As with almost all “suicide-leads”, it's all about getting Stealth Rock up and running. Once that's in place, Heatran functions like it normally would, albeit at the risk of being devoid of a lot of its HP and being hampered by a non-offensive item and one less move-slot to work with. A Fire move is first pick (with Fire Blast again being the usual), backed by Explosion for that eventual “last ditch” sayonara. Earth Power is the favoured one of the remaining moves, again for Tyranitar and any opposing Heatran.
- Fire Blast / Flamethrower
Think of it like a Choice Specs Heatran with a bit more freedom offensively but a bit less freedom defensively. You can't eat up as many hits but your sweeping chances increase tremendously when your opponent has to face four boosted moves at once instead of just the one (this means no more Water types sitting in front of Fire Blast or Flying types dodging Earth Power).
EVs and Nature:
In most cases you're running a straightforward 252. However, there's a bit of a mix in whether to go for a +Speed nature or go for the raw Special Attack boost, but in a lot of cases, the Speed boost is worth it. The Choice Scarfer is edged ahead of the likes of boosted Gyarados, Scarf Heracross and the faster end of the Speed scale like Weavile and Aerodactyl. Without Choice Scarf, it's an edge over Heracross, Mamoswine, Gallade, Rotom (Machine Form) and Jolly Breloom. It also gives you the edge over other Heatran variants, or at least guarantees you'll tie Speed with other +Speed Heatran variants.
Saving your Defence or your Special Defence is a tough choice, but one of the two tends to get sacrificed to keep Explosion unhindered. Either one can be sacrificed, although a slightly stronger Defence is an added safeguard against Scizor, on the off-chance you need to take a Brick Break from it; and the same goes for the many neutral-hitting Stone Edges out there.
Magma Storm, Hidden Power [Electric], Taunt, Will-o-Wisp, Toxic.
Heatran's signature Magma Storm deserves a mention. “Signature moves” tend to suffer from gimmick over substance, and to an extent, Magma Storm suffers this. It matches Fire Blast for PP and power but trades in 15% accuracy for 2-5 turns of passive damage and a trapping effect (the latter of which being the more attractive part of this trade-off). The accuracy loss is crippling, but being able to trap a foe and use that to your advantage isn't something to completely overlook.
Hidden Power [Electric] slots in comfortably in place of Hidden Power [Grass] on all of the aforementioned move-sets. The primary reason to choose it over Grass is for Gyarados. You risk giving Swampert an easy time, but Gyarados is a very popular Pokémon. You're hitting most Water types just as strongly with either, so the choice simply depends on which of Gyarados and Swampert is seen as the bigger threat by your team.
Taunt can stop attempts to paralyse Heatran or inflict any other nasty statuses (or try and get around it using non-offensive measures).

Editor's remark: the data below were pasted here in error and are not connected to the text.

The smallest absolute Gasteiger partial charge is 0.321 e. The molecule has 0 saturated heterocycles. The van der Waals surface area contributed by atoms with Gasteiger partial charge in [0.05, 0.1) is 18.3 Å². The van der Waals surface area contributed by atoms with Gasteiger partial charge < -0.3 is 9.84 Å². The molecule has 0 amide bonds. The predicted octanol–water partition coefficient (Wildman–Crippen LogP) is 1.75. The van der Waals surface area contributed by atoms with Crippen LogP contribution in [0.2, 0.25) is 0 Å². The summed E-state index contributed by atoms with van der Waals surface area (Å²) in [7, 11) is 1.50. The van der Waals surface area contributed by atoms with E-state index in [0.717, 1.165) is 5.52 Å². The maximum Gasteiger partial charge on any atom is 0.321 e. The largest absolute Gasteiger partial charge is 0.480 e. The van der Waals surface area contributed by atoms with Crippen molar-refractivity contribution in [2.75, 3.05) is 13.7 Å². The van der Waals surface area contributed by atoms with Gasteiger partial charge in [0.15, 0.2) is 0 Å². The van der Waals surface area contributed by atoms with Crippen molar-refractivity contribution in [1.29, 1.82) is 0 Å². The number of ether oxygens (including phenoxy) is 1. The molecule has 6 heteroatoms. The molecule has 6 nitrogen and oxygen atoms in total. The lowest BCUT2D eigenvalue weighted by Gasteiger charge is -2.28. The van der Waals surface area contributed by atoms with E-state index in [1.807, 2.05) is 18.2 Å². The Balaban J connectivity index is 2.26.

Will-o-Wisp can make Swampert, Tyranitar, Gyarados and others feel very regretful, although the non-offensive route doesn't fit Heatran perfectly (and ripping a huge chunk out of their HP stat should cause an equal amount of sorrow to the aforementioned Pokémon). On the subject of statuses, Toxic causes a similar level of sorrow to “Bulky Waters” (with the same argument being put forth that removing chunks of their HP should inflict similar levels of suffering). They are worth considering, but it is a rather unorthodox way to use one of Heatran's move-slots.
Water types are your main refuge when faced with Heatran. Vaporeon, Suicune, Tentacruel, Swampert, Milotic and co. all rely on their defensive builds and Fire resistances to take on Heatran's raw power. Hidden Power [Grass] (and for Tentacruel, Earth Power) poses a problem, but they are otherwise fairly reliable. A bulkily built Gyarados comes pretty close to being a “sure-thing” counter, benefiting from neutrality to the aforementioned Hidden Power Grass.
Porygon2 also comes close to the “sure thing” category since it traces Flash Fire and can cripple Heatran with a Thunder Wave, then with a mix of Recover, Thunderbolt and full-paralysis overcome Heatran in a battle of attrition.
Snorlax really enjoys a makeshift Fire resistance from Thick Fat and will most likely force Heatran to explode or switch. Earthquake means it has no trouble getting a KO either. Blissey isn't quite as threatening, but it can suck up Fire Blasts in a battle of attrition and when equipped with Thunder Wave, it can at least pose enough of a threat to Heatran that it'll have to decide between exploding or switching.
Tyranitar won't want to get locked into a battle of Earthquake vs. Earth Power, but it's worth mentioning since its Sandstorm-boosted Special Defence can eat up Fire Blasts and when it comes down to it, Tyranitar takes an Earth Power with a lot more dignity than Heatran takes an Earthquake.
As a final note, Dugtrio can trap and OHKO Heatran (although it'll have to be weary of Scarfed variants).
Locations in Games
All Content is
©Copyright of Serebii.net 1999-2017.
Pokémon And All Respective Names are Trademark & © of Nintendo 1996-2017